Tag Archives: culture

The left hand of linkspam (19 April 2013)

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Science Gender Gap Data by Country

There’s a great interactive feature up at the New York Times displaying the science gender gap, as measured by a science exam given to 15-year-olds, and how that varies across several global regions and 60+ developed countries. The US is one of the countries where boys do the best comparatively, but it’s interesting to see the many countries and regions where girls actually come out ahead. And the global average actually sees girls outperforming boys on this specific science test! But aptitude at a young age doesn’t necessarily translate to closing the gender gap at higher career levels if there is a strong cultural prejudice, and of course the country-by-country variation implies that culture is an important component here.

Researchers say these cultural forces are strong in the United States, Britain and Canada but far less pervasive in Russia, Asia and the Middle East, which have a much higher proportion of women in science and engineering. In Jordan, for example, girls score more than 8 percent better in science than boys do.

“For girls in some Arab countries, education is the only way to move up the social structure,” Mr. Schleicher said. “It is one way to earn social mobility.”

I spent years building up a tolerance to linkspam (19 October, 2012)

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I’m Commander Shepard, and this is the best linkspam on the Citadel (2 October, 2012)

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Thanks to everyone who suggested links.

How Science-Geek Culture Discourages Female Science-Geeks

The majority of commenters agreed that women could not excel in math, due to biology and evolution. In Slashdot Science, the commenters were mostly grown men with science degrees. I was a nineteen-year-old girl with only a high school diploma and a love of science. They were more educated than me, and I wanted to learn from them.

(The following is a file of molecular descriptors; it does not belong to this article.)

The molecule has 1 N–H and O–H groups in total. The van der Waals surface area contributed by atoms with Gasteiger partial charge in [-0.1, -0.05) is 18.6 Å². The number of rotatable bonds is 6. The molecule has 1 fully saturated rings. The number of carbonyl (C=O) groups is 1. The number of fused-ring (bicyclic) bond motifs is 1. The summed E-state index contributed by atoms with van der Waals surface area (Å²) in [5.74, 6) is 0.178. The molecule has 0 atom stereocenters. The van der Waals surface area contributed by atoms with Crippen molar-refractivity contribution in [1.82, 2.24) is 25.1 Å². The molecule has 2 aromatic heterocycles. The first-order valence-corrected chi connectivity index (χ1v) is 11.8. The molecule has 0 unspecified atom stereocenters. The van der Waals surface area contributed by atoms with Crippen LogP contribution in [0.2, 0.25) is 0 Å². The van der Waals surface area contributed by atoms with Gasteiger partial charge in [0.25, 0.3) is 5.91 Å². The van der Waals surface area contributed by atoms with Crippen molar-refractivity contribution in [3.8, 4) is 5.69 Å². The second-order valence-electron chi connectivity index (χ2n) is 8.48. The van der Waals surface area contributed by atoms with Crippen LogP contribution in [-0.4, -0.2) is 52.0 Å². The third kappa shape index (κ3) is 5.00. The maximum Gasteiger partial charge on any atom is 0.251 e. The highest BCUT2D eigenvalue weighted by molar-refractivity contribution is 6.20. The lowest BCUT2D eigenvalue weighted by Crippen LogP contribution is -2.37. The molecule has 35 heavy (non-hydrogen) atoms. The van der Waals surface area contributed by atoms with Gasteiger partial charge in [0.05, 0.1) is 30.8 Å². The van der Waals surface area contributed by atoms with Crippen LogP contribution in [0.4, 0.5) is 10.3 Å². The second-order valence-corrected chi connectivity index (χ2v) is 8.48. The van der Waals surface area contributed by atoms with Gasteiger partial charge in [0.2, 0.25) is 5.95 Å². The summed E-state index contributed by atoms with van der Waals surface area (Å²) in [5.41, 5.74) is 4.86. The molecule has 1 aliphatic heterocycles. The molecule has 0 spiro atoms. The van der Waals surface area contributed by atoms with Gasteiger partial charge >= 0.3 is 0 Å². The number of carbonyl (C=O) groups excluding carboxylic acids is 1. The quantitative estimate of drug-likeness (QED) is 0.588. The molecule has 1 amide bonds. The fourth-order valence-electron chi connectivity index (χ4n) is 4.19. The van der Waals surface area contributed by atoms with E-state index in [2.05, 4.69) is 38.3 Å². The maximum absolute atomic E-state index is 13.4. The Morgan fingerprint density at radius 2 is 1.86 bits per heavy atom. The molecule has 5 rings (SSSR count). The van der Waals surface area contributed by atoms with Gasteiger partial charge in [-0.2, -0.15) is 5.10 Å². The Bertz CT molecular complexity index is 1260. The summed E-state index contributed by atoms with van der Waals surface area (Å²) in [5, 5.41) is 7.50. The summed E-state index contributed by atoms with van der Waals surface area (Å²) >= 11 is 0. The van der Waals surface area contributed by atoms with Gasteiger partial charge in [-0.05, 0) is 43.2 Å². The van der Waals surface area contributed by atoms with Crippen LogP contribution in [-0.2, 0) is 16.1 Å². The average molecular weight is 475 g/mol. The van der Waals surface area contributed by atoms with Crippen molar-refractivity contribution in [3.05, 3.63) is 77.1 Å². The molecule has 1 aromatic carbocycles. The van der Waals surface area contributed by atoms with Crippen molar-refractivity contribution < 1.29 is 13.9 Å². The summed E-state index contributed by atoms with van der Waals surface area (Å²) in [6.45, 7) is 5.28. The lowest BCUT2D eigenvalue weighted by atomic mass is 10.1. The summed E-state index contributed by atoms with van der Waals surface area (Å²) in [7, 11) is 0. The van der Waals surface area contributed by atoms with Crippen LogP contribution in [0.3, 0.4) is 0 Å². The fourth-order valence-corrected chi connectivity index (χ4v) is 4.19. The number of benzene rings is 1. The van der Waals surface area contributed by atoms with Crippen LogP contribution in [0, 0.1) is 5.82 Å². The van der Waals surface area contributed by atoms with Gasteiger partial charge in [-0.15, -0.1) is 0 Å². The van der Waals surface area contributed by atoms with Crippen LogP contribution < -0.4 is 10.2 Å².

Whenever I encountered a Slashdot article about science and gender, I read the comments, trying to learn more about myself. I felt sick to my stomach each time. I used mental gymnastics to reconcile my love of science with science-credentialed, male elders proclaiming with certainty that female brains were unfit for math and science. They were the experts, after all. I was only a young, female science student.

Math and science are hard. I worried that when I found something challenging in math or science, it was because I was a girl and lacked the mental machinery to understand it. (I thought of myself as a “girl”, because I was still technically a teenager.) I accepted evolution. Many times, I had panick attacks over the possibility that I had innate, hard-wired mental limitations. Before graduating with a science degree, I was unproven. There was no proof that I could be a science person, but I already saw mountains of scientific evidence suggesting that I could not be a science person. Unproven male geeks don’t struggle with science research telling them that they can’t do science when they start to try.

Only after I graduated with a science degree did I feel I had the authority to challenge Slashdotters. Only after I graduated did I feel like a real adult. After I graduated, I was livid, knowing that Slashdot commenters were merely conjecturing casually about my mental limitations, unwittingly crushing the self-esteem of my younger geek self.

Sexism on the Internet—especially discussion websites about science, computers, and math—are like guided missiles targeting and damaging the self-esteem of young female geeks. Female geeks are most likely to see male geeks discuss our alleged mental inferiority in math and science. Non-geek women are unlikely to see these comments, because they are not the ones reading Slashdot, Digg, reddit, Hacker News, techcrunch, or Ars Technica.

For many male geeks, conjecturing about women’s mental and career potential is just an intellectual exercise, and stating personal and scientific hypotheses about women as if they are scientific facts is harmless. For us, it is personal and disturbing.